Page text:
North Texas Food Bank and Partners: Fighting Food Insecurity in our Communities

With the support of volunteers and a powerful feeding network, the
organization continues to fight food insecurity across area neighborhoods.

Each month, hundreds of food banks across the nation collectively inspire people to join the fight to end hunger and raise awareness of people experiencing food insecurity. Many are surprised to learn that the North Texas area has the fourth highest number of food-insecure people in the nation, with approximately 638,340 individuals facing hunger. Tragically, one-third of those are children, and that is unacceptable.

北德克薩斯食品銀行 (NTFB) continues its mission to close the hunger gap in North Texas by providing access to nutritious food. This monumental task can only be accomplished with the support and partnership of the approximately 500 food pantries and organizations that are in neighborhoods and communities where neighbors facing hunger work and live.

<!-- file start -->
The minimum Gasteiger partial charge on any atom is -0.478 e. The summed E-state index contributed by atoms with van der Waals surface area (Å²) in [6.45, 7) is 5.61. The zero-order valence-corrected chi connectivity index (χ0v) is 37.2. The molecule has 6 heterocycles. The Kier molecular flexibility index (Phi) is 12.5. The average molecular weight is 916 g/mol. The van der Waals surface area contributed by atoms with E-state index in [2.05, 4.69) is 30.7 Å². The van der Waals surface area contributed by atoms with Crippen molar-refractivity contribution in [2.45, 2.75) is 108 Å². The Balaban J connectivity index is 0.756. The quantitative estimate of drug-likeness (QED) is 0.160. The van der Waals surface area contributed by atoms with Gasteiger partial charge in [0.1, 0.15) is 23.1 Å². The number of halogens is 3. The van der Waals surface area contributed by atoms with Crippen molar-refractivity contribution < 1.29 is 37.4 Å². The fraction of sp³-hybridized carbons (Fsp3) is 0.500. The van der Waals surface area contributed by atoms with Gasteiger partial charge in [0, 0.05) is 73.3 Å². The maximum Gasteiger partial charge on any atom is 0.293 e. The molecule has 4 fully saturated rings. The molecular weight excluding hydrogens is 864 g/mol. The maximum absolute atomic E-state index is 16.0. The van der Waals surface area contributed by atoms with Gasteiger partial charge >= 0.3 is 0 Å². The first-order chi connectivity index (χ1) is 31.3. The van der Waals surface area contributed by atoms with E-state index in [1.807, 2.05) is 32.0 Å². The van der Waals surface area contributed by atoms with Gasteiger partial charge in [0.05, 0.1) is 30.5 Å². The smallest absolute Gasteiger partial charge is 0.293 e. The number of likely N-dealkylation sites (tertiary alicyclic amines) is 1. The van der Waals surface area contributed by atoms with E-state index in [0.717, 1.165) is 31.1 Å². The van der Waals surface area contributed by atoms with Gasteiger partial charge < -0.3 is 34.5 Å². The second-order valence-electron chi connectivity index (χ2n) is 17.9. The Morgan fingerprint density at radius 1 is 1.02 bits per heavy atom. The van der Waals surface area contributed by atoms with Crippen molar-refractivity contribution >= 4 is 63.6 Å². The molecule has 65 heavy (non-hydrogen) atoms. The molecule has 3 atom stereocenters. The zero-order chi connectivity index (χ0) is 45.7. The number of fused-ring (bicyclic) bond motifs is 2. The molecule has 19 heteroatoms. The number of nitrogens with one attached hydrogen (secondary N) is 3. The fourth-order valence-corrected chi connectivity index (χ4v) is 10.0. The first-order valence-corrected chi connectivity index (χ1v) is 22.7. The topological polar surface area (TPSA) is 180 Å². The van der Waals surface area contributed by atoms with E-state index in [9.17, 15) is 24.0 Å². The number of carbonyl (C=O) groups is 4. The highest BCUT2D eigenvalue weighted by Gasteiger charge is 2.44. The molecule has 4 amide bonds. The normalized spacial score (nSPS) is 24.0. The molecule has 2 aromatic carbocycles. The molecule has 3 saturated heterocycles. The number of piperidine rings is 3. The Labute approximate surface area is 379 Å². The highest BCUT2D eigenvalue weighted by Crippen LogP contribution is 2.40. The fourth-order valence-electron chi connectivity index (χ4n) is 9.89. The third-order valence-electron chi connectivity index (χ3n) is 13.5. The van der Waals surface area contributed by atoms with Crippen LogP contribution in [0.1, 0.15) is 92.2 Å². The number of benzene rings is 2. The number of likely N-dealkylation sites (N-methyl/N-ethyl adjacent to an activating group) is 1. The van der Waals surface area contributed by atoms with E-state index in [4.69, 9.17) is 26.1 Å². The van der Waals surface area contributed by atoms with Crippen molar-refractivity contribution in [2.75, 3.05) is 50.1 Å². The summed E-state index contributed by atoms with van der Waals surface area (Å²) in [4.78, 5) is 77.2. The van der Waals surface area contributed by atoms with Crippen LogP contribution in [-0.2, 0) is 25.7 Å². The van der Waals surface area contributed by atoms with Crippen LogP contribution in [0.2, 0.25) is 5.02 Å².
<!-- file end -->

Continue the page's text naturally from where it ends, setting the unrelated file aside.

Last year the NTFB provided access to 144 million meals, and 90% of the food distributed to neighbors in need was given through this feeding network of organizations that serve local communities across the NTFB’s 13-county service area.

Hunger is a complex, interconnected issue. It takes more than a single organization to make a lasting difference. It takes a diverse network of feeding partners that address hunger on the front lines in countless communities and neighborhoods across North Texas.

Fighting Hunger at the Community Level

Winning the fight against hunger is only possible thanks to the tremendous efforts of the around 500 community organizations in our feeding network. While the NTFB serves as the hub along with our redistribution partners Crossroads Community Services in South Dallas and Sharing Life in Mesquite, these community organizations are the arms and legs that meet hunger at its front door.